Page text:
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WINGS Birding Tours – Narrative

Hawaii: Rainbow of Birds

2019 Narrative

In Brief

The first run of the reincarnation of the Hawai’i: Rainbow of Birds Tour featured an impressive birdlist, lots of successes, and a few changes for Year 2. But despite the significant number of logistical challenges, lots of rain on Kauai making finding some endemic honeycreepers impossible, and a few first-tour hiccups, we ended with an incredible 97 species (including some non-countable and origin uncertain introductions). We saw every surviving endemic on Oahu and the Big Island, saw vagrants from both sides of the Pacific (Eurasian Wigeon and Greater White-fronted Goose among others) and we swept the world’s tropicbirds thanks to a vagrant Red-billed and some incredible luck. 

We enjoyed delicious food representing the fusion of cultures almost as varied as the fusion of birds introduced from around the world. Those introductions are part of the Hawaiian avifauna now, for better or for worse, and in the Anthropocene, have become just as much part of the island’s ecology as the natives. Endemic waterbirds and breeding seabirds (from wheeling Red-billed Tropicbirds along ocean cliffs and White-tailed Tropicbirds soaring over awe-inspiring canyons to fuzzy baby Laysan Albatrosses nesting in front yards!), impressive scenery and geology, and world famous beaches added to a thoroughly enjoyable, well-rounded winter birding escape. But we did not sugar-coat the plight of the native birds here, as conservation issues were covered just as thoroughly as what is now countable on the expanded ABA-Area list!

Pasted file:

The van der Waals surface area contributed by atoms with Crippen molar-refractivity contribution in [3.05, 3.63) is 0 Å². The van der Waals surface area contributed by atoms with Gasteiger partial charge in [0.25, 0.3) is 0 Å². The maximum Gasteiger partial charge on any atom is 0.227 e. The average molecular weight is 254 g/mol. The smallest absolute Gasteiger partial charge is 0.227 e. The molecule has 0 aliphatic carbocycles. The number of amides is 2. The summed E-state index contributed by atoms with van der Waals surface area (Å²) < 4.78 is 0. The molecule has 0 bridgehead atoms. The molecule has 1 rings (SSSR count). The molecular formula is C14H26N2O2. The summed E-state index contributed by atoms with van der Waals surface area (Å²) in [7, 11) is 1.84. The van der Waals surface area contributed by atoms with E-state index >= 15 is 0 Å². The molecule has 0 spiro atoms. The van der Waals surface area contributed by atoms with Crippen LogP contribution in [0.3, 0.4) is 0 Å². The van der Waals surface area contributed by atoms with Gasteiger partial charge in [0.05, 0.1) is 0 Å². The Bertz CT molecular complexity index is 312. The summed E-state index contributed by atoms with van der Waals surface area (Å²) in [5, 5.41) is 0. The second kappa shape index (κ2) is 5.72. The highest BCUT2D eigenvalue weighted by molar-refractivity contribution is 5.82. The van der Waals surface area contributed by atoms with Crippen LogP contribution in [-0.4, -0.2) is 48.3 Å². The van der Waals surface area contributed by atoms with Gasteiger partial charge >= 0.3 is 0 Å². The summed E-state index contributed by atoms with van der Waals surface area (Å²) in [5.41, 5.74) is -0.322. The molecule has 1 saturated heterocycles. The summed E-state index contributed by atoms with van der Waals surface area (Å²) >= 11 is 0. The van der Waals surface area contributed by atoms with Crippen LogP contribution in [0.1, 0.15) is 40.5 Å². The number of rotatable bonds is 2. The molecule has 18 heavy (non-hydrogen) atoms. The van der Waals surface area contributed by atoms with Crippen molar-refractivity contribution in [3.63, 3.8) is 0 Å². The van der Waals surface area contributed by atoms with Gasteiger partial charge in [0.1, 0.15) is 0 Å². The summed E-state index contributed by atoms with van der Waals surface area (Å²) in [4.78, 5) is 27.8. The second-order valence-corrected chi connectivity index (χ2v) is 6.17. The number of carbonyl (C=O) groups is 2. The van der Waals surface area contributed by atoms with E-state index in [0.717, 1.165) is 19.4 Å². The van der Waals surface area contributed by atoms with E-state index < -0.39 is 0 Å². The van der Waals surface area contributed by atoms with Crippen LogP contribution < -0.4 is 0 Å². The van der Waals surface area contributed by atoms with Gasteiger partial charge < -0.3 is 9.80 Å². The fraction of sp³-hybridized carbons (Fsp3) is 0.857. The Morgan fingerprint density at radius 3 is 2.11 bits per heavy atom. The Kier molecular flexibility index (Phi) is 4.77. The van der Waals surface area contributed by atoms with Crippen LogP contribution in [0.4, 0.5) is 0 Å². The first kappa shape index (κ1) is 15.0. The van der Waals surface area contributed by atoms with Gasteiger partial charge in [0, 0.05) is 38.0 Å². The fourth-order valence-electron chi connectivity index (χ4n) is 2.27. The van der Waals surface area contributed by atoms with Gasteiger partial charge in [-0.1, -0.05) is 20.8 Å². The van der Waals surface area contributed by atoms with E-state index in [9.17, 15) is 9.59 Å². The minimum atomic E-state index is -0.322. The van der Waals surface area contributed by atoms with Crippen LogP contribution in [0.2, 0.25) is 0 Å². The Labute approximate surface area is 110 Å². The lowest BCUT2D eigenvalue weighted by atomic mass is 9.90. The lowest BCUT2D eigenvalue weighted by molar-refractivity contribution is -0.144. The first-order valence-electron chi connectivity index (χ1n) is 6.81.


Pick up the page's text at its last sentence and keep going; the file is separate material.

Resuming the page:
In Detail:

With Hawaii-born and resident Lance Tanino as my knowledgeable co-leader, we covered 3 islands. Not only did we clean up on most of them, we actually ran out of birds to look for on the last day – so we went seawatching and somehow added Black-footed Albatross to the already-impressive trip list.

We began on Oahu, where the two surviving endemics: Oahu Amakihi and Oahu Elepaio came much easier than expected. We soon scored the other big targets on the island: Bristle-thighed Curlews and then a stroke of luck: the Red-billed Tropicbird, which appeared outside of his usual timeframe on our second, last-ditch shot at it. We arrived at the overlook, spotted him, and enjoyed him for about 10 minutes before he flew out to sea as a wall of rain arrived. What timing!  Other island highlights included a wayward Peregrine Falcon marauding a colony of 2000+ Sooty Terns, quality time with our first Hawaiian lifers right outside our hotel, and last but certainly not least: the angelic White Terns breeding in downtown Waikiki, including in the parking lot of our hotel.